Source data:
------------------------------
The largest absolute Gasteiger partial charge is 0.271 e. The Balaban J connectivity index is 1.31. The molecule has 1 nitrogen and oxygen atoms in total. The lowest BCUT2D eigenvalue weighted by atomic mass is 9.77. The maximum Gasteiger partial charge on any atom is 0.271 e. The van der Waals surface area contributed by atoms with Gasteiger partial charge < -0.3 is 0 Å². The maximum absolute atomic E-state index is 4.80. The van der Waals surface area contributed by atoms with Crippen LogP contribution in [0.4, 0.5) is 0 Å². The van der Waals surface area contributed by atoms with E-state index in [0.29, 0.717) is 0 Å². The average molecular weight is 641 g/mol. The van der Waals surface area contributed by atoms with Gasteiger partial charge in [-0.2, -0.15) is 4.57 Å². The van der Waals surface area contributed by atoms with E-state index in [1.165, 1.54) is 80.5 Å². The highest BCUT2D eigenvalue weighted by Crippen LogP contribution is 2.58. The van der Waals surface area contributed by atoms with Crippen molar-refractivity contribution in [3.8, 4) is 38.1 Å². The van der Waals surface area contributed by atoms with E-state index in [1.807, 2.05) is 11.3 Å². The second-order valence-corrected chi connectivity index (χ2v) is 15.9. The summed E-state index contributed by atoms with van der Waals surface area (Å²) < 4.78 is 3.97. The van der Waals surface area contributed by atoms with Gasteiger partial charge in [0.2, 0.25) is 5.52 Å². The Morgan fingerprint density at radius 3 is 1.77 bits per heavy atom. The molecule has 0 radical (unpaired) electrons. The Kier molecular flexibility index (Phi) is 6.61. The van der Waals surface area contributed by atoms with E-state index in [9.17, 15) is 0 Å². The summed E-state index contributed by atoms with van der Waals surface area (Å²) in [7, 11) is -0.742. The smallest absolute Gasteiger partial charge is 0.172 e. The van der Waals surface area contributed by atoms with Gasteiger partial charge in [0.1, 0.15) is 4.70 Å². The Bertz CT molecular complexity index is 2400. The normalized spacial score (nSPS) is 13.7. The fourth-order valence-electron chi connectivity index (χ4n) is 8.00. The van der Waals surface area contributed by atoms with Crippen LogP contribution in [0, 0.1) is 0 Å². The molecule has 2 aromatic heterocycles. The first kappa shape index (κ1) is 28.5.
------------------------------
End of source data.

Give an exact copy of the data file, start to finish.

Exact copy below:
The largest absolute Gasteiger partial charge is 0.271 e. The Balaban J connectivity index is 1.31. The molecule has 1 nitrogen and oxygen atoms in total. The lowest BCUT2D eigenvalue weighted by atomic mass is 9.77. The maximum Gasteiger partial charge on any atom is 0.271 e. The van der Waals surface area contributed by atoms with Gasteiger partial charge < -0.3 is 0 Å². The maximum absolute atomic E-state index is 4.80. The van der Waals surface area contributed by atoms with Crippen LogP contribution in [0.4, 0.5) is 0 Å². The van der Waals surface area contributed by atoms with E-state index in [0.29, 0.717) is 0 Å². The average molecular weight is 641 g/mol. The van der Waals surface area contributed by atoms with Gasteiger partial charge in [-0.2, -0.15) is 4.57 Å². The van der Waals surface area contributed by atoms with E-state index in [1.165, 1.54) is 80.5 Å². The highest BCUT2D eigenvalue weighted by Crippen LogP contribution is 2.58. The van der Waals surface area contributed by atoms with Crippen molar-refractivity contribution in [3.8, 4) is 38.1 Å². The van der Waals surface area contributed by atoms with E-state index in [1.807, 2.05) is 11.3 Å². The second-order valence-corrected chi connectivity index (χ2v) is 15.9. The summed E-state index contributed by atoms with van der Waals surface area (Å²) < 4.78 is 3.97. The van der Waals surface area contributed by atoms with Gasteiger partial charge in [0.2, 0.25) is 5.52 Å². The Morgan fingerprint density at radius 3 is 1.77 bits per heavy atom. The molecule has 0 radical (unpaired) electrons. The Kier molecular flexibility index (Phi) is 6.61. The van der Waals surface area contributed by atoms with E-state index in [9.17, 15) is 0 Å². The summed E-state index contributed by atoms with van der Waals surface area (Å²) in [7, 11) is -0.742. The smallest absolute Gasteiger partial charge is 0.172 e. The van der Waals surface area contributed by atoms with Gasteiger partial charge in [0.1, 0.15) is 4.70 Å². The Bertz CT molecular complexity index is 2400. The normalized spacial score (nSPS) is 13.7. The fourth-order valence-electron chi connectivity index (χ4n) is 8.00. The van der Waals surface area contributed by atoms with Crippen LogP contribution in [0, 0.1) is 0 Å². The molecule has 2 aromatic heterocycles. The first kappa shape index (κ1) is 28.5.